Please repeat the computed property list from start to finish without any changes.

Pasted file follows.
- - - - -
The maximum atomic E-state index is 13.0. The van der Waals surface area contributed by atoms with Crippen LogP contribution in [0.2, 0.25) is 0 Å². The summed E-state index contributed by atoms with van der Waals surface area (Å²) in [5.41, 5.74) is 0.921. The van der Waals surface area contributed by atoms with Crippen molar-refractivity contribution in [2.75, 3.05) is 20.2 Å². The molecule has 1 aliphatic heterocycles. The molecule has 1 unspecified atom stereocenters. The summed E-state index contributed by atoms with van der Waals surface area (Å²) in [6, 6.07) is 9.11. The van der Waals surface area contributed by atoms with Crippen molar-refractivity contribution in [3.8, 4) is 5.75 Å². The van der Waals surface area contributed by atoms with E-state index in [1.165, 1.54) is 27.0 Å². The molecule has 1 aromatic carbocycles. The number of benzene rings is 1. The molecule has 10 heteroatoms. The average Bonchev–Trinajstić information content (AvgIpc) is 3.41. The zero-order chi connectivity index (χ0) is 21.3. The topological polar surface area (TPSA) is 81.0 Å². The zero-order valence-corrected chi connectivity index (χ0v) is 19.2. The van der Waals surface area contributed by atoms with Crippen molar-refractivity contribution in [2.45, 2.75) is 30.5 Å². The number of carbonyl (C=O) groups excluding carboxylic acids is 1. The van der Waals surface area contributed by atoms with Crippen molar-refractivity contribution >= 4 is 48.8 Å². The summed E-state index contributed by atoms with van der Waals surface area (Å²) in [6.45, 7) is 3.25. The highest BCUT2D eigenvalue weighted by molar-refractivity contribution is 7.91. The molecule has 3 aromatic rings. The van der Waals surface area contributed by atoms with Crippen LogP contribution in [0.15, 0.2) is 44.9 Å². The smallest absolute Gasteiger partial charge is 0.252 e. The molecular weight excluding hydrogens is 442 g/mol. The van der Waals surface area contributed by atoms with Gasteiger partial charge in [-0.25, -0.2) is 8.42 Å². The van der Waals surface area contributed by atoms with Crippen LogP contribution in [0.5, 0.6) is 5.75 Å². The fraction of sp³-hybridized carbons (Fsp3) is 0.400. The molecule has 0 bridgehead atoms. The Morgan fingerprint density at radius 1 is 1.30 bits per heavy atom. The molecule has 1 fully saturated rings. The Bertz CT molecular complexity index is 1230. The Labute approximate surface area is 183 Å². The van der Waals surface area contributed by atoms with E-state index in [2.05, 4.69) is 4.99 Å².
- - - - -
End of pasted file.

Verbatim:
The maximum atomic E-state index is 13.0. The van der Waals surface area contributed by atoms with Crippen LogP contribution in [0.2, 0.25) is 0 Å². The summed E-state index contributed by atoms with van der Waals surface area (Å²) in [5.41, 5.74) is 0.921. The van der Waals surface area contributed by atoms with Crippen molar-refractivity contribution in [2.75, 3.05) is 20.2 Å². The molecule has 1 aliphatic heterocycles. The molecule has 1 unspecified atom stereocenters. The summed E-state index contributed by atoms with van der Waals surface area (Å²) in [6, 6.07) is 9.11. The van der Waals surface area contributed by atoms with Crippen molar-refractivity contribution in [3.8, 4) is 5.75 Å². The van der Waals surface area contributed by atoms with E-state index in [1.165, 1.54) is 27.0 Å². The molecule has 1 aromatic carbocycles. The number of benzene rings is 1. The molecule has 10 heteroatoms. The average Bonchev–Trinajstić information content (AvgIpc) is 3.41. The zero-order chi connectivity index (χ0) is 21.3. The topological polar surface area (TPSA) is 81.0 Å². The zero-order valence-corrected chi connectivity index (χ0v) is 19.2. The van der Waals surface area contributed by atoms with Crippen molar-refractivity contribution in [2.45, 2.75) is 30.5 Å². The number of carbonyl (C=O) groups excluding carboxylic acids is 1. The van der Waals surface area contributed by atoms with Crippen molar-refractivity contribution >= 4 is 48.8 Å². The summed E-state index contributed by atoms with van der Waals surface area (Å²) in [6.45, 7) is 3.25. The highest BCUT2D eigenvalue weighted by molar-refractivity contribution is 7.91. The molecule has 3 aromatic rings. The van der Waals surface area contributed by atoms with Crippen LogP contribution in [0.15, 0.2) is 44.9 Å². The smallest absolute Gasteiger partial charge is 0.252 e. The molecular weight excluding hydrogens is 442 g/mol. The van der Waals surface area contributed by atoms with Gasteiger partial charge in [-0.25, -0.2) is 8.42 Å². The van der Waals surface area contributed by atoms with Crippen LogP contribution in [0.5, 0.6) is 5.75 Å². The fraction of sp³-hybridized carbons (Fsp3) is 0.400. The molecule has 0 bridgehead atoms. The Morgan fingerprint density at radius 1 is 1.30 bits per heavy atom. The molecule has 1 fully saturated rings. The Bertz CT molecular complexity index is 1230. The Labute approximate surface area is 183 Å². The van der Waals surface area contributed by atoms with E-state index in [2.05, 4.69) is 4.99 Å².